A New York City real estate management company must face discrimination claims by an in-house attorney who says he was fired for refusing to return to the office during the Covid-19 pandemic, according to a Manhattan federal judge’s ruling.
Sol Goldman Investments, an umbrella company that manages commercial and residential real estate properties, argued that it wasn’t a proper defendant in Jeffrey Goldman’s age and disability discrimination lawsuit, because Goldman’s true employer was a payroll company established to support SGI’s operations. Judge Alison J. Nathan of the U.S. District Court for the Southern District of New York disagreed Tuesday, saying that SGI may have operated as a single, integrated employer with Solil Management LLC.
Goldman plausibly alleged that both companies are directed and controlled by the same person, and that Solil was created solely to handle payroll functions and pay salaries for SGI’s employees, Nathan said. These allegations “could demonstrate that SGI and Solil were inextricably intertwined in terms of functional operations,” she said.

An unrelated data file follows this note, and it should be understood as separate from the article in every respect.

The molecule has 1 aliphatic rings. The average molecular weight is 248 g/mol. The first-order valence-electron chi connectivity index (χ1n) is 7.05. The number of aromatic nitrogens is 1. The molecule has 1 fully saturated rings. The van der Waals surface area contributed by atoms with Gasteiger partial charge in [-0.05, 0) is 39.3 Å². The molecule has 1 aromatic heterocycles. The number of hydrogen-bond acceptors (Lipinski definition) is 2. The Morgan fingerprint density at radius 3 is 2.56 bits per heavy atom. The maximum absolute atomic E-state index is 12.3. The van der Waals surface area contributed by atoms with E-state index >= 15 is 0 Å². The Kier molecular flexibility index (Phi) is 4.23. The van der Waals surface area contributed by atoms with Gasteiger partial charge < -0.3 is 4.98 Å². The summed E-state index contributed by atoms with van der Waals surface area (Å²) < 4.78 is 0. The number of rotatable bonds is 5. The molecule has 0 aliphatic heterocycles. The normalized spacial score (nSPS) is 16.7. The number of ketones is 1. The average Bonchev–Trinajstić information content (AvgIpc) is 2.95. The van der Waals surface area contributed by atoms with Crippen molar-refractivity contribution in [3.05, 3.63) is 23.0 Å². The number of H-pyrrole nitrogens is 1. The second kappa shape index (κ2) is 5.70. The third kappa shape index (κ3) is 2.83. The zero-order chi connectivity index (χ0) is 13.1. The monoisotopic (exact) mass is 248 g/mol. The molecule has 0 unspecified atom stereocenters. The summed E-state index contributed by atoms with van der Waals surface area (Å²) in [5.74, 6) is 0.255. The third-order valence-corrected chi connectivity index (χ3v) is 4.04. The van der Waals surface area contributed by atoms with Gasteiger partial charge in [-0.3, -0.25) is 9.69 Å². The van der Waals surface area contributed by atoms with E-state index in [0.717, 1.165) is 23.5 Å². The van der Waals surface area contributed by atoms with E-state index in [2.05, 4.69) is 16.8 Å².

Goldman, who says he “recovered hundreds of apartments from tenants” during his 20-year career with the companies, claims he was ordered to return to his office in June 2020, despite the ongoing Covid-19 pandemic and his vulnerability to the virus based on his underlying health conditions and advanced age of 69. Goldman declined to return, submitting a letter from his doctor advising him not to go to the office or to court. According to Goldman, he was terminated shortly thereafter, despite his demonstrated ability to perform his job remotely.
Nathan’s decision considered only Goldman’s ability to sue SGI. His claims against Solil and its owner are pending.
Joseph & Kirschenbaum LLP represents Goldman. Ansell Grimm & Aaron PC represents the defendants.
The case is Goldman v. Sol Goldman Invs., 2021 BL 346863, S.D.N.Y., No. 1:20-cv-06727, 9/14/21.